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I'm coming from Ruby / Ruby on Rails to Python. Where can I find or find resources about:

  • The command prompt, what is python's version of 'irb'
  • info and recommendations on editors, plugins and IDE's
  • testing, what's available, anything similar to rspec?

[Note - I've scaled down my original wish list of 15 or so items to the above 3 based on feedback below. and the negative votes :) ]

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closed as not a real question by gnat, BЈовић, Walter, thorsten müller, Yannis Rizos Nov 22 '12 at 18:44

It's difficult to tell what is being asked here. This question is ambiguous, vague, incomplete, overly broad, or rhetorical and cannot be reasonably answered in its current form. For help clarifying this question so that it can be reopened, visit the help center.If this question can be reworded to fit the rules in the help center, please edit the question.

I'm missing the 'and I want a pony' item in your list though. Anything else you wanted to ask? -- Asking this many questions in one post makes for an impossible task for any answer to be deserving of votes. No-one could cover all these angles properly, making this post decidedly non-constructive. –  Martijn Pieters Nov 22 '12 at 18:15
These are typical questions that someone coming from ruby on rails has. Peter's answer below shows the question to be answerable. –  Michael Durrant Nov 23 '12 at 16:35
I didn't say it was not answerable. I stated that it is impossible to answer everything in a way that makes one answer more deserving of an upvote over another. Split out your questions to fit the Q/A format of the site, don't lump them together in one big clump, at the very least. –  Martijn Pieters Nov 23 '12 at 16:37
Sure, that's a little more of a practical answer. I will see what I can do in that fashion. Thanks. –  Michael Durrant Dec 10 '12 at 15:40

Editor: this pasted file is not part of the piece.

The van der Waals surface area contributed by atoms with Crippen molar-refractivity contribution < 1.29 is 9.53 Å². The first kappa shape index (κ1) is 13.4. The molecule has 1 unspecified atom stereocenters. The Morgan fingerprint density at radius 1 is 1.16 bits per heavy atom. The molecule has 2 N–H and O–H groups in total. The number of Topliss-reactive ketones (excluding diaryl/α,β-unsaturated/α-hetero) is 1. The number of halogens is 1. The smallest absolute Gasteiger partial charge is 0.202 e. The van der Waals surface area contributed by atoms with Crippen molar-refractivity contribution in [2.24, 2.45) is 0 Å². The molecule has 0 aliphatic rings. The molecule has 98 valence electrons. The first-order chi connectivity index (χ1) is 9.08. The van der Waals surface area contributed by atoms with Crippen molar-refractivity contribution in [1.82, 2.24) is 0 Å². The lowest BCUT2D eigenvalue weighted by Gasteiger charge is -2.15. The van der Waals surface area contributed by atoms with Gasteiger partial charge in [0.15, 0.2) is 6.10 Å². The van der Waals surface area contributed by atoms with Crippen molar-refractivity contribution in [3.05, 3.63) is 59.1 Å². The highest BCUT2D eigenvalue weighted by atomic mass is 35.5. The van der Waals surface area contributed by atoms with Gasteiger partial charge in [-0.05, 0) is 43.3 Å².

1 Answer 1

up vote 4 down vote accepted

Welcome to Python-land!

  • The command prompt, what is python's version of 'irb'. If you just run python you'll get a prompt. It's OK, but I have recently discovered IPython and it's way better for playing around and trying out ideas. See the PyCon 2012 presentation for a high-speed tour of IPython.
  • django, what is a good resource for installing, using, etc. The Django Documentation sets the Gold Standard for what docs should be.
  • pythoncasts... is there anything like railscats, i.e. good video tutorials. That would be PyVideo.org.
  • web sites with the api Not sure what you're asking for here ...
  • info about what version have what and which to use. That's simple: either 2.7.3 (or the latest 2.x) or 3.x. You'll find that almost everything will work with 2.x, but 3.x is gaining a lot of steam and already has many of the 3.x features available.
  • info and recommendations on editors, plugins and IDE's. I know there's an Eclipse plugin, but I'm a Certified Old Fart, so I use vim.
  • common gotchas for newbies and good things to know at the outset. The number one thing is to not get too hung up about The White Space Thing™. After about an hour you'll hardly even notice it. Be careful about using [] as a default in procedure definitions (it doesn't do exactly what you think), and watch out for tuples with only one value, e.g. (foo,) is a tuple, but (foo) is a parenthesized expression with the value foo -- not the same thing. There are a few other things, but it's a pretty gotcha-free language.
  • scaling issues, common reasons Scaling is highly dependent on what you are trying to do.
  • what is the equivalent of 'gems', i.e. components I can plug in. Python Eggs may be the closest. See the PyPi site (Python Package Index) for tons of stuff.
  • what are popular plugins for django authentication and forms similar to devise and simple_form. Start with the Django Docs. There are a large number of django apps for things like OAuth, etc. You'll just have to look around.
  • testing, what's available, anything similar to rspec? Don't know rspec. There are several python-based testing frameworks. GIYF.
  • database adapters - any preferences? Outside of a framework with it's own ORM (e.g. Django) SQLAlchemy is one of the leading contenders.
  • framework info - is django MVC like rails? They call it MVT Model-View-Template, but it's pretty similar. There is a pattern called Naked Objects, and the Django ORM + Admin + Forms does a pretty good job of implementing it.
  • OO'yness. Is everything an object that gets send messages? Different paradign? Python supports deep OO stuff. The Django ORM is a Master's Class in metaclass hacking. But you can still do procedural programming, if you like.
  • syntax - anything like jslint for checking for well-formed code? I haven't used it, PyLint exists.
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"web sites with the API" probably means the standard library docs, ie Python 2.7 or Python 3. –  detly Nov 22 '12 at 6:07
Editors I commonly use: Eclipse with PyDev and Komodo Edit. There's an IDE bundled in to each release called IDLE, but I never use it :P –  detly Nov 22 '12 at 6:11

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